Many people assume that if they feel good, they must be healthy. But heart attacks and strokes are sneaky, and high cholesterol increases your risk of both.
Adil Karamali, MD, FACC, a cardiologist with ProMedica Physicians, describes cholesterol as a fat-like substance made in the liver that can also be found in foods such as meats, dairy and eggs. “While the human body requires a certain amount of cholesterol for cell building to produce hormones, vitamins and bile acids, too much cholesterol in the body causes buildup, or plaque, within the walls of the arteries,” Dr. Karamali says. This excess cholesterol may compromise blood flow within the artery, affecting the heart and leading to complications.
The good, the bad, and the ugly
Not all cholesterol is bad for you. When cholesterol makes its way through the body, it travels through the blood stream via transport mechanisms called lipoproteins — some which are good, and others that are bad. You may know these better from their classifications: high-density lipoprotein (HDL), low-density lipoprotein (LDL) and very low-density lipoprotein (VLDL). These categories refer to the cholesterol’s protein content compared to the amount of fat content. Dr. Karamali clarifies:
- HDL: This is called the “good” cholesterol. HDL helps the body get rid of excess cholesterol. High HDL levels correspond with lower risk of cardiovascular disease.
- LDL: This is the bad cholesterol, causing the most buildup within the arteries. The higher your level of LDL, the greater your risk of cardiovascular disease.
- VLDL: Similar to LDL, VLDL carries a fat called triglyceride (TG), creating excess calories. Alcohol and sugar are two major contributors to high TG levels.
The American Heart Association recommends cholesterol testing for adults 20 and older once every five years. This is simply a fasting blood test that will measure all the components of a lipid profile, including your HDL, LDL, VLDL, and TG. If a non-fasting test is performed, you will receive your total cholesterol and HDL levels, as the amount of TG in your system may not be accurate soon after a meal. The optimal cholesterol levels for a healthy person are less than 200 mg/dL for total cholesterol, 60 mg/DL or above for HDL, and 100 mg/dL or less for LDL. Consult your doctor if you have a family history of heart disease or other risk factors.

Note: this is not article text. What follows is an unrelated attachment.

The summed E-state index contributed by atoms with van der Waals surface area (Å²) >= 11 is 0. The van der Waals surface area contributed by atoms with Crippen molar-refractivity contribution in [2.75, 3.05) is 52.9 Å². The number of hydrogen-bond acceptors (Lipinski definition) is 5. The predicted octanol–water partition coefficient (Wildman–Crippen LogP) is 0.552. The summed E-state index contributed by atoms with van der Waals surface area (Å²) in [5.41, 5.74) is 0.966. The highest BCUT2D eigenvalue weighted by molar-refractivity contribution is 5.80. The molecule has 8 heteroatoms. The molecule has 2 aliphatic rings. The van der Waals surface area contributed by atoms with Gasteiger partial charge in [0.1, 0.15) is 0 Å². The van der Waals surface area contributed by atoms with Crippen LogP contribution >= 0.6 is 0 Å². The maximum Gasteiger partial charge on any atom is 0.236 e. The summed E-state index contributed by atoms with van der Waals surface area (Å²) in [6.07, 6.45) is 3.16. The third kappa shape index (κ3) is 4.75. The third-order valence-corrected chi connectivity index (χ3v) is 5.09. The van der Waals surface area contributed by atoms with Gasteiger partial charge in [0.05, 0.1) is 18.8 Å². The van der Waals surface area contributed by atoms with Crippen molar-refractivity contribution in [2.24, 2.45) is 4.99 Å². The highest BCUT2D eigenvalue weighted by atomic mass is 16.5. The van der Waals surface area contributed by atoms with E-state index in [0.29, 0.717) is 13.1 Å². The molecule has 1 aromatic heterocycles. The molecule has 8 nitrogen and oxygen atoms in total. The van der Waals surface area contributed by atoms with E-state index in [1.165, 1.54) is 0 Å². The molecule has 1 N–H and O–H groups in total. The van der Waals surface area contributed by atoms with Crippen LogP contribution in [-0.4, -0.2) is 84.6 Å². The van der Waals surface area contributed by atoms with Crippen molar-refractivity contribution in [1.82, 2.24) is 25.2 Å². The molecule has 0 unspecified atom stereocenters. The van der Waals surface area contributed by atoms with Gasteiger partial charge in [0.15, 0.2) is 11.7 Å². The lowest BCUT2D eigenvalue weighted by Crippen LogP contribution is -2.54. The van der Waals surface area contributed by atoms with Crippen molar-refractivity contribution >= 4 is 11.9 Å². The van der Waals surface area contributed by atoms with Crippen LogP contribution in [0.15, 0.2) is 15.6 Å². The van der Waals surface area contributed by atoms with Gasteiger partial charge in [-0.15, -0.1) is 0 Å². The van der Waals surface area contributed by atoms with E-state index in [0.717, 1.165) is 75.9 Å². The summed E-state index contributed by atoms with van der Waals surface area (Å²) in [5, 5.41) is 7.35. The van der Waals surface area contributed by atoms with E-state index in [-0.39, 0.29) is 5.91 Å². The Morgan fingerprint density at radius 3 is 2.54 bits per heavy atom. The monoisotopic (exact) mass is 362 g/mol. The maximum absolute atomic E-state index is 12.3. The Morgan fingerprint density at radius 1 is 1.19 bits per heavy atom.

Controlling cholesterol levels
While cardiovascular disease is not always preventable, it’s important to know the contributing factors that can influence your cholesterol levels. Dr. Karamali recommends paying special attention to:
- Diet: Stay clear of high saturated fats and high cholesterol containing foods.
- Weight: Obesity is a risk for heart disease. Losing weight reduces cholesterol, especially LDL, and helps in increasing HDL levels.
- Exercise: Regular exercise is the only established way to increase HDL levels.
- Age/Gender: Cholesterol levels rise with age. Women have increasing LDL levels after menopause.
- Diabetes: All diabetics are treated as though they have established heart disease. Poor sugar control increases LDL levels.
- Genetics: “Bad” hereditary traits are not alterable and elevated LDL levels are often genetic, thus making it imperative to control other factors.
Who’s at risk?
New guidelines from the American College of Cardiology and the American Heart Association identify four groups who need to pay attention to their lipid levels, making extra efforts with their prescribed medications and therapies, diets and exercise routines. These groups include:
- Individuals with established cardiovascular disease.
- Individuals with baseline LDL of > 190 mg/dl. These are mostly those with a genetic predisposition.
- Individuals with diabetes age 40-75 with LDL 70-189 mg/dl and without established cardiovascular disease.
- Individuals without diabetes or cardiovascular disease who have LDL levels 70-189 mg/dl and a 10 year risk of cardiovascular disease > 7.5%.
Learn more about the importance of getting your cholesterol checked regularly in our 24/7 Cardiology campaign.